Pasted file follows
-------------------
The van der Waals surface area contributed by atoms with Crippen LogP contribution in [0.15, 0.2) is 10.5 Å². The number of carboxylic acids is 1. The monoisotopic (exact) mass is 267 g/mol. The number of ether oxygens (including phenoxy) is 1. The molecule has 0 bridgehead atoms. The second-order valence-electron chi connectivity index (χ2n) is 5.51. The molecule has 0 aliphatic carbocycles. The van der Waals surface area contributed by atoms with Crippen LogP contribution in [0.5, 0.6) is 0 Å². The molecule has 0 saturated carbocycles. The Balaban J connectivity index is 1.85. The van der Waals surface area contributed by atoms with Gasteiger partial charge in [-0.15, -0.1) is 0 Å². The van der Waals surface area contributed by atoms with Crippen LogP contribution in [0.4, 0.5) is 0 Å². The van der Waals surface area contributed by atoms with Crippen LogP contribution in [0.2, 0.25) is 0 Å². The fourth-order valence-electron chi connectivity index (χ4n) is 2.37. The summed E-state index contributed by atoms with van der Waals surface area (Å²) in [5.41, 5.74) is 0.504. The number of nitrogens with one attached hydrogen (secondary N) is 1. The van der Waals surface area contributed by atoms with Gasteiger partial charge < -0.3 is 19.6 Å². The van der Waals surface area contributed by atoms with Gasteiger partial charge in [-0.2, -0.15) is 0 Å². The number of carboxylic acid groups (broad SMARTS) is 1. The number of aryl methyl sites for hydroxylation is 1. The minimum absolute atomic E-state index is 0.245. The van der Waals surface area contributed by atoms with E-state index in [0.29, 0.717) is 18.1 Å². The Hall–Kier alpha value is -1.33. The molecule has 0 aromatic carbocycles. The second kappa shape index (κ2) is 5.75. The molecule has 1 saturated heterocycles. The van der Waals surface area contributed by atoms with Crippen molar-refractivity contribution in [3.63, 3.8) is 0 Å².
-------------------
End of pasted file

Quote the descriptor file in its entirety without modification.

The van der Waals surface area contributed by atoms with Crippen LogP contribution in [0.15, 0.2) is 10.5 Å². The number of carboxylic acids is 1. The monoisotopic (exact) mass is 267 g/mol. The number of ether oxygens (including phenoxy) is 1. The molecule has 0 bridgehead atoms. The second-order valence-electron chi connectivity index (χ2n) is 5.51. The molecule has 0 aliphatic carbocycles. The van der Waals surface area contributed by atoms with Crippen LogP contribution in [0.5, 0.6) is 0 Å². The molecule has 0 saturated carbocycles. The Balaban J connectivity index is 1.85. The van der Waals surface area contributed by atoms with Gasteiger partial charge in [-0.15, -0.1) is 0 Å². The van der Waals surface area contributed by atoms with Crippen LogP contribution in [0.4, 0.5) is 0 Å². The van der Waals surface area contributed by atoms with Crippen LogP contribution in [0.2, 0.25) is 0 Å². The fourth-order valence-electron chi connectivity index (χ4n) is 2.37. The summed E-state index contributed by atoms with van der Waals surface area (Å²) in [5.41, 5.74) is 0.504. The number of nitrogens with one attached hydrogen (secondary N) is 1. The van der Waals surface area contributed by atoms with Gasteiger partial charge < -0.3 is 19.6 Å². The van der Waals surface area contributed by atoms with Gasteiger partial charge in [-0.2, -0.15) is 0 Å². The number of carboxylic acid groups (broad SMARTS) is 1. The number of aryl methyl sites for hydroxylation is 1. The minimum absolute atomic E-state index is 0.245. The van der Waals surface area contributed by atoms with E-state index in [0.29, 0.717) is 18.1 Å². The Hall–Kier alpha value is -1.33. The molecule has 0 aromatic carbocycles. The second kappa shape index (κ2) is 5.75. The molecule has 1 saturated heterocycles. The van der Waals surface area contributed by atoms with Crippen molar-refractivity contribution in [3.63, 3.8) is 0 Å².